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Finca Botanica

Farm and Distillery

Chongon (Guayaquil), Ecuador

The start of Finca Botanical Farm and Distillery

Building the Finca Botanica Farm and its state-of-the-art distillery started as one of Young Living Founder D. Gary Young’s passion projects. Gary visited Ecuador in 2005 to give a presentation about essential oils at a university. While there, he found himself inspired by the lush landscape and started looking for land where he could start a farm. He loved the variety of aromatic plants Ecuador had to offer and that its warm climate would allow for harvesting all year long. After researching, he settled on around 2,000 acres in Chongon, where he founded the Finca Botanica Farm and Distillery.

Today, Chongon’s tropical climate helps nurture year-round growing seasons and lush plant life, which includes an abundance of palo santo trees, a vast plantation of ylang ylang trees, and a wide array of local plants and herbs, including dorado azul, mastrante, Ecuadorian oregano, and Incan melissa.

Seed to Seal® quality commitment

Workers at Finca Botanica use gas chromatography to analyze every batch of oil the farm produces, as well as gas chromatography-mass spectrometry to analyze new Young Living-exclusive essential oils. With lab records going all the way back to when the laboratory was established in 2010, the crew can monitor even the subtlest change in constituents from season to season.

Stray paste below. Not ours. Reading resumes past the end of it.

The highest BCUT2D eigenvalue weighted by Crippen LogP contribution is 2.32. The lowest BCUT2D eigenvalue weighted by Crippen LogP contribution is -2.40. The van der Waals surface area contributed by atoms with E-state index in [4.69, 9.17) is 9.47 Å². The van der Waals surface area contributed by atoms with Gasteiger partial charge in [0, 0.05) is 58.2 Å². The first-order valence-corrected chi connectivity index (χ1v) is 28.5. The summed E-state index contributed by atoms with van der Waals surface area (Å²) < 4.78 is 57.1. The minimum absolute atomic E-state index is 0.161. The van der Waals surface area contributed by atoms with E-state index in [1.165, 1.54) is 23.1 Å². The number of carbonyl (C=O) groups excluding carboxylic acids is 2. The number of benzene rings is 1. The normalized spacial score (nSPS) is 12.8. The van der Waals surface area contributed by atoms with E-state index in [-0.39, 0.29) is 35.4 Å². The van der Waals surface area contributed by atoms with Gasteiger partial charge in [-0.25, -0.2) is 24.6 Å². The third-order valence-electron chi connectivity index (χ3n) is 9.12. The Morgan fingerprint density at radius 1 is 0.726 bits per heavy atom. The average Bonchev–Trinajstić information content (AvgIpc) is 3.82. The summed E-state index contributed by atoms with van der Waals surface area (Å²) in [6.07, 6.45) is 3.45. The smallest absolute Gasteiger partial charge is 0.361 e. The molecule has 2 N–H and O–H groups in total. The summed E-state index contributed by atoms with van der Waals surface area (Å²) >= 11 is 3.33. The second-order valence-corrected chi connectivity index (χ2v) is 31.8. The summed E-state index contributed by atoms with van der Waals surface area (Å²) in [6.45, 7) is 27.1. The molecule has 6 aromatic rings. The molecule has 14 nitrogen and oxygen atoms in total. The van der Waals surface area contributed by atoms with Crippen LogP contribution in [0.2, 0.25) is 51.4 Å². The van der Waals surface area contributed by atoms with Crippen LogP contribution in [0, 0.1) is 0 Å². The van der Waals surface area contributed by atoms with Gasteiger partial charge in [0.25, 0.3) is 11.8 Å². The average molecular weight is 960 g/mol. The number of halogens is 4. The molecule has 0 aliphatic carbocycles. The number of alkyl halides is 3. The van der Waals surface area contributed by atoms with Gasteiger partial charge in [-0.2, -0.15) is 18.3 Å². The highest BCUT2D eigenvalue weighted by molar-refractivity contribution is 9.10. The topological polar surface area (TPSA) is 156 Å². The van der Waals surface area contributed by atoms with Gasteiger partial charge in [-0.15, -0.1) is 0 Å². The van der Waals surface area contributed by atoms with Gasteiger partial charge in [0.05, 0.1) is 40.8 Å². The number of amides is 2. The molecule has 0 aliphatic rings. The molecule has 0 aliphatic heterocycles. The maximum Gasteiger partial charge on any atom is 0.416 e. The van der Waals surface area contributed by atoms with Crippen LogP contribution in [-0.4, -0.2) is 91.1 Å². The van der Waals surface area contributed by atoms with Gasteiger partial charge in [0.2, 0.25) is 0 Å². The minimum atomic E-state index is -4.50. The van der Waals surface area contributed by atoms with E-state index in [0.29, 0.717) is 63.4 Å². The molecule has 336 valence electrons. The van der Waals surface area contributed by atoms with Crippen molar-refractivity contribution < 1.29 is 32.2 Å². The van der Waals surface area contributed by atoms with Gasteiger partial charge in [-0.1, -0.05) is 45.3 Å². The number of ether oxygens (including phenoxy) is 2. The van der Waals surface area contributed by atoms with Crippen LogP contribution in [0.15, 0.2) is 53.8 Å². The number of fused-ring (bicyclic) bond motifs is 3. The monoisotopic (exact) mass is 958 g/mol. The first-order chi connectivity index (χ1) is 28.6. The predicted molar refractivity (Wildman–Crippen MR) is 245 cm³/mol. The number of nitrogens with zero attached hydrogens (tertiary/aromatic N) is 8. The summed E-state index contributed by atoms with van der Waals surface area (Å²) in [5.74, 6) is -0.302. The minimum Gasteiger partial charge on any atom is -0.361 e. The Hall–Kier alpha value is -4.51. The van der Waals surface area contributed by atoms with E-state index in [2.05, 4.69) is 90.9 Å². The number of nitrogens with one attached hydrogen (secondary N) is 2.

The Finca Botanica Farm and Distillery has continued Gary Young’s work of discovering and distilling new aromatic plants throughout one of the most biodiverse regions of the world.

Oil highlights

Called “blue gum,” the eucalyptus blue tree has been crossbred for more than 250 years in the wilds of the Andean mountains in Ecuador and is a cross between Eucalyptus citriodora and Eucalyptus globulus.

Ylang ylang trees grown at Finca Botanica can grow more than 15 meters (nearly 50 feet) tall. Farm workers prune the trees to make the harvest easier and to channel the plant’s energy to produce the fragrant flowers used to obtain Ylang Ylang essential oil.

Did you know?

Big trees called ceibos intersperse the crops on the farm. Gary found them there while he was working at the farm and respectfully decided to keep them, understanding his role in the conservation of the natural vegetation.
At the entrance to this farm, Gary found palo santo trees, which he transplanted to the area that would later become the palo santo forest. He, Mary, and their children used to visit the forest to reflect on the feeling of peace they found in the surroundings.

Our focus on conservation

When translated from Spanish, palo santo means “holy wood” in English. The palo santo tree has a lifespan of approximately 70 years. After a tree dies, it is left for a couple of years, and then the wood is gathered for commercial use. Young Living usually waits three to five years before extracting the essential oil from the dead wood to produce the highest quality oil. When Gary was clearing the ground for crops and came across palo santo trees, he would carefully transplant them to the palo santo forest on the farm. We are growing more than 2,000 palo santo seedlings in our Finca Botanica greenhouse and will transfer them to the forest near Loja, Ecuador, in May 2023.

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Plan your next adventure at one of our many farm locations and experience the source of our authentic essential oils firsthand.

Young Living events

Exciting things are always happening at Young Living! Browse our Farm Events page to see all of the unique experiences we have to offer.

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